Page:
The surprising fascination of ramps
Now this sounds a bit daft: a science ramp and vehicle, in a very big box, for about pound;50. So what do you get for your money?
Well, there's a metre-long ramp. A solid product, made of MDF and softwood, with a clever system to adjust the height at the top end. It is designed so that budding engineers can set up an accurate gradient of between 10 and 30 degrees. You can also set up smaller gradients by turning the support back to front - or if you don't read the assembly instructions properly.
You could use your own vehicle, but the one provided is rather nice: a chunky open-back lorry. And there are 16 wheels. That makes it sound like a juggernaut, but in fact you get four sets of four wheels in graduating sizes. So you can investigate how their circumference affects the lorry's speed, distance covered, friction and so on.
The basic ramp has a smooth and slippery surface, but you can buy a pack of five overlays for the road surface with different textures, so you can experiment with their effect on the vehicle's velocity. There's a rubber surface and something called corriflute. For those who prefer a more abrasive approach, there's a sandpaper surface. Or for a slither downhill, there's a layer of white plastic. And for those who want sheer luxury, what better than a piece of carpet?
Now this is getting more interesting. Having chosen your different roads, you can practise split-second timing and accurate measurements for the journey down the ramp and across the classroom floor. You have a chance to investigate the effect of variable forces.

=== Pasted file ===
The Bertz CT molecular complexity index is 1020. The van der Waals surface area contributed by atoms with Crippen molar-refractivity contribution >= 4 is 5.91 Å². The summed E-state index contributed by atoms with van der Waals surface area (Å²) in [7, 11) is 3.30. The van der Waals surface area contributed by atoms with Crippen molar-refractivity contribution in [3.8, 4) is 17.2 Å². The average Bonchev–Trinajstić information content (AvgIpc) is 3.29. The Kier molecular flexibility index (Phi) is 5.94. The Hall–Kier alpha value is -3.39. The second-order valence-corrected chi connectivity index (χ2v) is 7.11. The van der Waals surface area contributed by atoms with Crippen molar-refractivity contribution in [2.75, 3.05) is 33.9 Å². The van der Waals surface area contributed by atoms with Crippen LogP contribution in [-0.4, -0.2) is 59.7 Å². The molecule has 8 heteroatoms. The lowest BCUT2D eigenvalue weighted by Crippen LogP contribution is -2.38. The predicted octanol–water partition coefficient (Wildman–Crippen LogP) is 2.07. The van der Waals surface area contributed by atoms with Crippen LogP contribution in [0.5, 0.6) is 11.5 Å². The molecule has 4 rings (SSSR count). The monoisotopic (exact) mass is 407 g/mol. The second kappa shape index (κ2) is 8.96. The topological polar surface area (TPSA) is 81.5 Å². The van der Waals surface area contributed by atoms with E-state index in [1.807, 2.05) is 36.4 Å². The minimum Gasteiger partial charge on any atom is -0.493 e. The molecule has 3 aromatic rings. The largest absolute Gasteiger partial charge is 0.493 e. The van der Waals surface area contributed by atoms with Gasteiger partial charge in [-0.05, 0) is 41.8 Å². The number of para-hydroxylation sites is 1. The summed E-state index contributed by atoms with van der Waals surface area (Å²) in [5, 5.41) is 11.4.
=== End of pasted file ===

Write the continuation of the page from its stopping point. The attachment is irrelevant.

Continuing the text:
And in case you haven't got any more ideas for using all this, you can get a Ramp Resource Pack, written by Supportive Learning Publications. It has 20 photocopiable worksheets with simple text and some very good ideas for science exercises, such as comparing cars, comparing and investigating the effect of different loads on the lorry, comparing wet and dry conditions, comparing different ramp and floor surfaces, going uphill (just to be different), pushing and pulling, DIY ramp-building ideas, the short and long of ramps, different gradients and so forth.
Of course, you could also build your own car to go with your ramp, construct crash barriers, test different types of bumper, make cosmetic changes to the design of your vehicle. All of which keeps everyone busy and investigating all day long. And out of mischief. Who said it was daft? Not me.
* GaltHope Education, Orb Mill, Huddersfield Road, Oldham, Lancs OL4 2ST. Tel: 0161-633 6611. Stand B4